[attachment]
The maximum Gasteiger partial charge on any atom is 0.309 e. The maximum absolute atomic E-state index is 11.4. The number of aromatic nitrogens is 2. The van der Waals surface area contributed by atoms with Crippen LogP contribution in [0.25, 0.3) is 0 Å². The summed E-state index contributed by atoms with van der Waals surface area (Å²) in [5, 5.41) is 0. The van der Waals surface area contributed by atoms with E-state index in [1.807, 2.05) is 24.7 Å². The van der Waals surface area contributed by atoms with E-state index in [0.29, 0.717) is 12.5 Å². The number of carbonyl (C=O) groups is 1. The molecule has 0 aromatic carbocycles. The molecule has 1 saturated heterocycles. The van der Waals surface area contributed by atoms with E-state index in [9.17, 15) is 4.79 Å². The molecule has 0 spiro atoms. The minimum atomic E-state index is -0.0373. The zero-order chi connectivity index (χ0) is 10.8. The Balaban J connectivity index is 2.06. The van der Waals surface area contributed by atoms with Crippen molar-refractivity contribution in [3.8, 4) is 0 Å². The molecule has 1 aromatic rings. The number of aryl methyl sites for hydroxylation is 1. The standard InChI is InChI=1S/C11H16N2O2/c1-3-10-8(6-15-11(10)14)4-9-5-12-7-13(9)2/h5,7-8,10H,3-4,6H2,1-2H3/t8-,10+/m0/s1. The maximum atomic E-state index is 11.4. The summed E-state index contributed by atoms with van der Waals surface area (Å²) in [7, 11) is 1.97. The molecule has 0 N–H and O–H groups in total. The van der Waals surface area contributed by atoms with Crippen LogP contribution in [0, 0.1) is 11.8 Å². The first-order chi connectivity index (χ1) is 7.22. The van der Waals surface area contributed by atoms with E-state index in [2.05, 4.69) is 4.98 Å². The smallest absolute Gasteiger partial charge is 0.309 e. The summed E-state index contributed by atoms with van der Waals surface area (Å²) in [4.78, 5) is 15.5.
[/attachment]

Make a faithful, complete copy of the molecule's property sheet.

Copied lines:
The maximum Gasteiger partial charge on any atom is 0.309 e. The maximum absolute atomic E-state index is 11.4. The number of aromatic nitrogens is 2. The van der Waals surface area contributed by atoms with Crippen LogP contribution in [0.25, 0.3) is 0 Å². The summed E-state index contributed by atoms with van der Waals surface area (Å²) in [5, 5.41) is 0. The van der Waals surface area contributed by atoms with E-state index in [1.807, 2.05) is 24.7 Å². The van der Waals surface area contributed by atoms with E-state index in [0.29, 0.717) is 12.5 Å². The number of carbonyl (C=O) groups is 1. The molecule has 0 aromatic carbocycles. The molecule has 1 saturated heterocycles. The van der Waals surface area contributed by atoms with E-state index in [9.17, 15) is 4.79 Å². The molecule has 0 spiro atoms. The minimum atomic E-state index is -0.0373. The zero-order chi connectivity index (χ0) is 10.8. The Balaban J connectivity index is 2.06. The van der Waals surface area contributed by atoms with Crippen molar-refractivity contribution in [3.8, 4) is 0 Å². The molecule has 1 aromatic rings. The number of aryl methyl sites for hydroxylation is 1. The standard InChI is InChI=1S/C11H16N2O2/c1-3-10-8(6-15-11(10)14)4-9-5-12-7-13(9)2/h5,7-8,10H,3-4,6H2,1-2H3/t8-,10+/m0/s1. The maximum atomic E-state index is 11.4. The summed E-state index contributed by atoms with van der Waals surface area (Å²) in [7, 11) is 1.97. The molecule has 0 N–H and O–H groups in total. The van der Waals surface area contributed by atoms with Crippen LogP contribution in [0, 0.1) is 11.8 Å². The first-order chi connectivity index (χ1) is 7.22. The van der Waals surface area contributed by atoms with E-state index in [2.05, 4.69) is 4.98 Å². The smallest absolute Gasteiger partial charge is 0.309 e. The summed E-state index contributed by atoms with van der Waals surface area (Å²) in [4.78, 5) is 15.5.